Approximately one in four dogs and one in five cats will develop cancer in their lifetime, according to the Animal Cancer Foundation.
Austin, Texas (PRWEB) October 28, 2016
Animals are not immune to cancer. Approximately one in four dogs and one in five cats will develop cancer in their lifetime, according to the Animal Cancer Foundation. These statistics emphasize the importance of supporting National Pet Cancer Awareness Month in November, a time designated to prompt people to fight pet cancer. The Texas Veterinary Medical Association (TVMA) understands the best line of defense is education and encourages the pet-owning public to learn more about cancer by visiting its veterinarian-written and peer-reviewed pet health website, TexVetPets.org.
TexVetPets provides accurate and reliable information on a range of pet health topics, including cancer. The website’s articles on cancer cover diagnostic testing, treatment options and prognoses. TVMA member Suzanne Brown, DVM, who practices at Belton Small Animal Clinic in Belton and runs Central Texas Mobile Veterinary Ultrasound, wrote the article and focused on the variability of cancer.
“Some cancers manifest themselves in the form of a mass of abnormal cells called a tumor, while others affect cells in the blood or lymph system,” Dr. Brown wrote in the article. “The causes are varied, as are the treatments and prognoses. More serious types of cancers can spread or metastasize to other locations within the body.”
Dr. Brown explains how there is no single blood test for cancer and delves deeper into the many treatment options. This comprehensive article on cancer is just a sample of the reputable content available on the site. Dr. Brown directs her clients to the site not only for articles related to cancer but also for a number of other pet health conditions.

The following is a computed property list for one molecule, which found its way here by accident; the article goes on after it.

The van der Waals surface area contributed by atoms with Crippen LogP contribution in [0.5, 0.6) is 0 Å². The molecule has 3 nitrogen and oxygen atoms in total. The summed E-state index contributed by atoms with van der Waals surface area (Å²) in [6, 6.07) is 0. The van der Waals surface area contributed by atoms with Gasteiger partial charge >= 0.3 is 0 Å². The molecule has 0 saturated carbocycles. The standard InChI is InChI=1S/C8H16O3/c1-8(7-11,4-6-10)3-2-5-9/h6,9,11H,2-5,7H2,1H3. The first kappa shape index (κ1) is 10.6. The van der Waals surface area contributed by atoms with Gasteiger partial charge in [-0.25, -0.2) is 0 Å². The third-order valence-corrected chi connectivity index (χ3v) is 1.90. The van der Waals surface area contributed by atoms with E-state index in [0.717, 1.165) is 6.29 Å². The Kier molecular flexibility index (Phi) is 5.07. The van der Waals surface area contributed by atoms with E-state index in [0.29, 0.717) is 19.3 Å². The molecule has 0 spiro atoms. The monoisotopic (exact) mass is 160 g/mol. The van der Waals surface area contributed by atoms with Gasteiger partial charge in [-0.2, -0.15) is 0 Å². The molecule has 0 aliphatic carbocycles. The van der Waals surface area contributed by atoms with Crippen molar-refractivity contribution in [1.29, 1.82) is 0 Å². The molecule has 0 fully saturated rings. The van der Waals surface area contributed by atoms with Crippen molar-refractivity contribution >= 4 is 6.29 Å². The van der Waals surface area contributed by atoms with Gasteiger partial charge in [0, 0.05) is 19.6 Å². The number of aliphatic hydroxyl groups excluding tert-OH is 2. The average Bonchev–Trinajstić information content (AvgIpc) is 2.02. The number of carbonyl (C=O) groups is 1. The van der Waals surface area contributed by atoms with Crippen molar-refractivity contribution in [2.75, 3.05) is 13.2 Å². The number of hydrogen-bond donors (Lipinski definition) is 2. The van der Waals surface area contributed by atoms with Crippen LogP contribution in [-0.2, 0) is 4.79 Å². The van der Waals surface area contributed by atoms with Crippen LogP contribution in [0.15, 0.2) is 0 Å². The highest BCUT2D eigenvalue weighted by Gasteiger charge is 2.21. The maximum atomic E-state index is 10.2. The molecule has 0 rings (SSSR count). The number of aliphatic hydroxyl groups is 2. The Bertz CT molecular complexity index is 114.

“I often will print out articles for clients when I make a diagnosis,” Dr. Brown said. “I like having something to refer to so that they can understand the diagnosis in layman terms.”
These reader-friendly articles help pet owners develop a deeper understanding of their pet’s conditions and make well-informed decisions about their pet’s health. Pet owners may be better equipped to fight pet cancer after consuming articles on the site that highlight the importance of early detection, cover common clinical signs of cancer and list the most effective treatment options.
Aside from educating yourself on the disease, contributing to oncology research organizations that search for a cure and partnering with your veterinarian are crucial to the fight against pet cancer. Veterinary professionals help you prevent and/or slow the progression of cancer as they identify early signs of cancer and recommend an effective treatment plan to ensure a good quality-of-life for your pet. You can learn more about pet cancer by reviewing TexVetPets articles on this topic, including https://www.texvetpets.org/article/cancer/ and https://www.texvetpets.org/article/breast-cancer-in-pets/. When you’re in need of information on other pet health topics, such as clinic etiquette, zoonotic diseases, weight-loss plans and caring for senior pets, visit TexVetPets.org at https://www.texvetpets.org/.
About the Texas Veterinary Medical Association
Founded in 1903, the Texas Veterinary Medical Association is a professional association composed of more than 3,700 veterinarians committed to protecting public health, promoting high educational, ethical and moral standards within the veterinary profession and educating the public about animal health and its relationship to human health. For more information, call 512/452-4224 or visit http://www.tvma.org.